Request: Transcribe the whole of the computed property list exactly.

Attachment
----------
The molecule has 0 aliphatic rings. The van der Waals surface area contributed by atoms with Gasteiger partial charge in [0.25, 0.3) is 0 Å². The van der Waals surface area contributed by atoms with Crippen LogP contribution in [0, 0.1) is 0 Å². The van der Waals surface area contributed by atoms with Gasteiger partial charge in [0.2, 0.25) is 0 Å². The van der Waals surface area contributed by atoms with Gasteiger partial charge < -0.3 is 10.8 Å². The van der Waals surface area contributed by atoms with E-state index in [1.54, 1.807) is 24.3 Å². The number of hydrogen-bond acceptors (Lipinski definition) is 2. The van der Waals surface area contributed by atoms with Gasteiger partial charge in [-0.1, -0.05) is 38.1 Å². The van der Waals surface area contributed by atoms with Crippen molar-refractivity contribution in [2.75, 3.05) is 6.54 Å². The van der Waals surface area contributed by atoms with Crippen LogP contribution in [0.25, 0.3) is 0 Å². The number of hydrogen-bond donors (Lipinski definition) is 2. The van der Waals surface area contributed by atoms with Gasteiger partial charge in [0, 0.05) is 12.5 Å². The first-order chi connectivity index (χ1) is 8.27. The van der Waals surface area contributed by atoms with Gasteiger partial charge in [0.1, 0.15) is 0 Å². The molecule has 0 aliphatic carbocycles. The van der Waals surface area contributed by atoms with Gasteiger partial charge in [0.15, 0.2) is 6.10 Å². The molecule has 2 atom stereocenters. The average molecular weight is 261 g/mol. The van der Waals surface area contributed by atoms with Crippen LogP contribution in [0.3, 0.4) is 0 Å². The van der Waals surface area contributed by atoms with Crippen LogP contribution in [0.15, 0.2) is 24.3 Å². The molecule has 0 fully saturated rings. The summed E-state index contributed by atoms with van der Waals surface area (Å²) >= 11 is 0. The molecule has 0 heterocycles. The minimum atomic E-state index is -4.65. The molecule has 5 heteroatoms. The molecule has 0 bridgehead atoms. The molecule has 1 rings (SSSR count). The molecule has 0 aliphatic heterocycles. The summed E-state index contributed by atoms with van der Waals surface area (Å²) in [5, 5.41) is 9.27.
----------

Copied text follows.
The molecule has 0 aliphatic rings. The van der Waals surface area contributed by atoms with Gasteiger partial charge in [0.25, 0.3) is 0 Å². The van der Waals surface area contributed by atoms with Crippen LogP contribution in [0, 0.1) is 0 Å². The van der Waals surface area contributed by atoms with Gasteiger partial charge in [0.2, 0.25) is 0 Å². The van der Waals surface area contributed by atoms with Gasteiger partial charge < -0.3 is 10.8 Å². The van der Waals surface area contributed by atoms with E-state index in [1.54, 1.807) is 24.3 Å². The number of hydrogen-bond acceptors (Lipinski definition) is 2. The van der Waals surface area contributed by atoms with Gasteiger partial charge in [-0.1, -0.05) is 38.1 Å². The van der Waals surface area contributed by atoms with Crippen molar-refractivity contribution in [2.75, 3.05) is 6.54 Å². The van der Waals surface area contributed by atoms with Crippen LogP contribution in [0.25, 0.3) is 0 Å². The number of hydrogen-bond donors (Lipinski definition) is 2. The van der Waals surface area contributed by atoms with Gasteiger partial charge in [0, 0.05) is 12.5 Å². The first-order chi connectivity index (χ1) is 8.27. The van der Waals surface area contributed by atoms with Gasteiger partial charge in [0.1, 0.15) is 0 Å². The molecule has 0 aliphatic carbocycles. The van der Waals surface area contributed by atoms with Gasteiger partial charge in [0.15, 0.2) is 6.10 Å². The molecule has 2 atom stereocenters. The average molecular weight is 261 g/mol. The van der Waals surface area contributed by atoms with Crippen LogP contribution in [0.3, 0.4) is 0 Å². The van der Waals surface area contributed by atoms with Crippen LogP contribution in [0.15, 0.2) is 24.3 Å². The molecule has 0 fully saturated rings. The summed E-state index contributed by atoms with van der Waals surface area (Å²) >= 11 is 0. The molecule has 0 heterocycles. The minimum atomic E-state index is -4.65. The molecule has 5 heteroatoms. The molecule has 0 bridgehead atoms. The molecule has 1 rings (SSSR count). The molecule has 0 aliphatic heterocycles. The summed E-state index contributed by atoms with van der Waals surface area (Å²) in [5, 5.41) is 9.27.